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Policies should enable wealth creation

By Tania Ngima | Dec 8th 2015 | 4 min read
By Tania Ngima | December 8th 2015

Most small business owners just want to run small businesses that allow them to take care of their most basic needs. They have no desire to grow, expand or create a lasting legacy. If you are as surprised by this statement as I was, then you probably assume that everyone who starts a business wants to create significant wealth and leave a legacy. I did too.

When one of my friends expressed the above sentiment, I hotly contested, arguing the reverse. However, the more people I speak to, the more this sentiment surfaces. And a few real world instances have gone towards supporting this notion.

Exhibit one. It was a friend's birthday a few weeks ago. In typical gift-giving fashion I approached her local dressmaker to tailor something for her. Being the time conscientious person that I am, I made all these arrangements two weeks before the D-day; half the art of giving a gift is impeccable timing. I hope that that sounded as profound as I meant it to, I may or may not have just made it up.

Fast forward to two days before the birthday and the dressmaker calls me, sounding harried and frazzled. She was at the fabric store, and could not find the cloth that my friend had shown a preference for. She also needed me to send some additional deposit money so that she could purchase a more expensive option.

I was fine with that, after all, I reckoned, maybe my friend had deliberately delayed the process. But on speaking to my friend it emerged that she had asked the tailor to have the item of clothing ready by her birthday.

Exhibit two. One of my friends was moving house earlier this year. For most of his furniture, he engaged a carpenter whose woodwork skills were a joy to behold. Everything was progressing swimmingly, with only positive updates being given via the phone over how beautiful the furniture looked.

Towards the end of the job, he passed by the carpenter's workshop before he made the last payment. And there he was met with shock and awe, and not of the good kind. There was not a trace of his furniture in sight. No, it had not been sold to a higher bidder. Neither had it been stolen, delivered to the wrong location or been kept in storage. It never existed.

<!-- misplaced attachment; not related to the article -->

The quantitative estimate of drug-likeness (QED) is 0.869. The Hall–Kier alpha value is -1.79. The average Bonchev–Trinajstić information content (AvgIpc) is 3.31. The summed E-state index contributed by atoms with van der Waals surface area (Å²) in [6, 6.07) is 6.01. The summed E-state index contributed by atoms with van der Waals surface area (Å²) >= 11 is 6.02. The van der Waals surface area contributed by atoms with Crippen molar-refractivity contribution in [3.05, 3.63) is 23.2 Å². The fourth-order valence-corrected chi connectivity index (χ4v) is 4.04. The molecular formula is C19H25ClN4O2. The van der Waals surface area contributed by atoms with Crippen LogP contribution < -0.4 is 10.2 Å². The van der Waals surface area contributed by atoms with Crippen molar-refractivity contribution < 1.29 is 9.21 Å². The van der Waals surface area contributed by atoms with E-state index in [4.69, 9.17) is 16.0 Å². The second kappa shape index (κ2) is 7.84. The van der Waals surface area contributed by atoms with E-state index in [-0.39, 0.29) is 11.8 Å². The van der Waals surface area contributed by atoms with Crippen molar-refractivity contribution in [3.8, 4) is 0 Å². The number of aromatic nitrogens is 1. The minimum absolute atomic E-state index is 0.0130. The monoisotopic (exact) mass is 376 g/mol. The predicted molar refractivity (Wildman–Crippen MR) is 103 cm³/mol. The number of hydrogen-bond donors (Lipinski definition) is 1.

Apparently, the common practice among some of these 'jua kali' artisans is to spend the money they are paid by one customer on non-business activities, and use the next deposit to do the previous job. They are, then, always one step behind.

The problem though, is that in a bad month if you were the last client to place an order your work will stall until the next patron walks in and hands over his hard earned money; which will then execute your job, and so on and on.

I'm now starting to think that there's some truth to the argument my friends were putting across. What I am not sure of though, is why this is an acceptable modus operandi for micro enterprises. Is it a result of ignorance regarding the fact that they can build stable, sustainable businesses? Or is it a lack of ambition, a negation of my assumption that everyone who is building a business wants it to grow? Or is it a factor of all of the above?

As we approach the 10th World Trade Organisation (WTO) Ministerial Conference, it is especially important to understand the nuances around MSME's, including debunking the myths around how to turn a craft into an enterprise. I am keen on the fact that this year's conference was themed 'Trade Works'.

However, trade does not just work. It needs a cohesive and consistent effort to ensure that it is reducing poverty and not just increasing the inequalities between the rich and the poor, in the guise of the former being politically aligned with the ruling elite.

Trade policies are a significant part of the equation that creates prosperity and economic stability. There is a reason why trade does not work for some countries, instead contributing to rising inequalities. Part of this is due to the fact that legislators do not spend the requisite amount of time in ensuring the right local policies are being debated and effected.

Additionally, we also do not invest in the research that advices these policies. Knee-jerk declarations, such as making an announcement that it will take 24 hours to register a business, and not having this implemented over a year later comes off as empty rhetoric.

Even worse though, is not evaluating the unintended consequences of the few laws that are passed, most of which are grounded in extreme short termism and protection of individual's interests above the country's.

While taking enterprises global is a noble cause, a significant number of businesses are a long way away from being ready to face global competition. In fact, most businesses are not even ready to play on the local stage; this is where our attention should be focused.

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